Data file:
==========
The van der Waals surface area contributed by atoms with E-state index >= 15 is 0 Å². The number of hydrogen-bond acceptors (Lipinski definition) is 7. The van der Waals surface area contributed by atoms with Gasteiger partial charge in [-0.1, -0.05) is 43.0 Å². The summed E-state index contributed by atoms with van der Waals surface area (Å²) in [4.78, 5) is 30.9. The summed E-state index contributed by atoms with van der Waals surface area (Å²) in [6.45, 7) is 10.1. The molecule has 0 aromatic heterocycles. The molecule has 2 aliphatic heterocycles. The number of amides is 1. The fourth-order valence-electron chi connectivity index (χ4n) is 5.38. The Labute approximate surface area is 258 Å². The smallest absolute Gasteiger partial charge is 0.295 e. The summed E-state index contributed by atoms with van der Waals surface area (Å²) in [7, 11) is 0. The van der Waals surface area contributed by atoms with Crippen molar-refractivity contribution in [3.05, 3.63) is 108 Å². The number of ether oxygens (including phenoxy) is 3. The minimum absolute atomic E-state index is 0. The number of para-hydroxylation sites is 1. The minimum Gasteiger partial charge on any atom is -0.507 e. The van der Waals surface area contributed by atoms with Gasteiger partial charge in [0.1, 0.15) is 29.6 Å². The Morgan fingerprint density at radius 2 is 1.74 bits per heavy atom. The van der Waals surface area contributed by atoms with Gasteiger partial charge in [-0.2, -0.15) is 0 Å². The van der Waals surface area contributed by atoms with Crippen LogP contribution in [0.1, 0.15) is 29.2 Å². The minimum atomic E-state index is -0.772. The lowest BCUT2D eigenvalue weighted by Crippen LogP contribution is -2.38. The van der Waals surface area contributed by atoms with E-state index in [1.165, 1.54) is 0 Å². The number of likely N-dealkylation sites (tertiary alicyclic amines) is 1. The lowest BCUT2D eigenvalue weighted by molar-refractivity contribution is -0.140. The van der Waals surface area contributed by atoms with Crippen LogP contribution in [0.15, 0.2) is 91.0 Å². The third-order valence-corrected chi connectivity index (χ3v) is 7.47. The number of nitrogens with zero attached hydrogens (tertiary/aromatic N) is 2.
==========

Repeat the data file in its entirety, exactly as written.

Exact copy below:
The van der Waals surface area contributed by atoms with E-state index >= 15 is 0 Å². The number of hydrogen-bond acceptors (Lipinski definition) is 7. The van der Waals surface area contributed by atoms with Gasteiger partial charge in [-0.1, -0.05) is 43.0 Å². The summed E-state index contributed by atoms with van der Waals surface area (Å²) in [4.78, 5) is 30.9. The summed E-state index contributed by atoms with van der Waals surface area (Å²) in [6.45, 7) is 10.1. The molecule has 0 aromatic heterocycles. The molecule has 2 aliphatic heterocycles. The number of amides is 1. The fourth-order valence-electron chi connectivity index (χ4n) is 5.38. The Labute approximate surface area is 258 Å². The smallest absolute Gasteiger partial charge is 0.295 e. The summed E-state index contributed by atoms with van der Waals surface area (Å²) in [7, 11) is 0. The van der Waals surface area contributed by atoms with Crippen molar-refractivity contribution in [3.05, 3.63) is 108 Å². The number of ether oxygens (including phenoxy) is 3. The minimum absolute atomic E-state index is 0. The number of para-hydroxylation sites is 1. The minimum Gasteiger partial charge on any atom is -0.507 e. The van der Waals surface area contributed by atoms with Gasteiger partial charge in [0.1, 0.15) is 29.6 Å². The Morgan fingerprint density at radius 2 is 1.74 bits per heavy atom. The van der Waals surface area contributed by atoms with Gasteiger partial charge in [-0.2, -0.15) is 0 Å². The van der Waals surface area contributed by atoms with Crippen LogP contribution in [0.1, 0.15) is 29.2 Å². The minimum atomic E-state index is -0.772. The lowest BCUT2D eigenvalue weighted by Crippen LogP contribution is -2.38. The van der Waals surface area contributed by atoms with E-state index in [1.165, 1.54) is 0 Å². The number of likely N-dealkylation sites (tertiary alicyclic amines) is 1. The lowest BCUT2D eigenvalue weighted by molar-refractivity contribution is -0.140. The van der Waals surface area contributed by atoms with Crippen LogP contribution in [0.15, 0.2) is 91.0 Å². The third-order valence-corrected chi connectivity index (χ3v) is 7.47. The number of nitrogens with zero attached hydrogens (tertiary/aromatic N) is 2.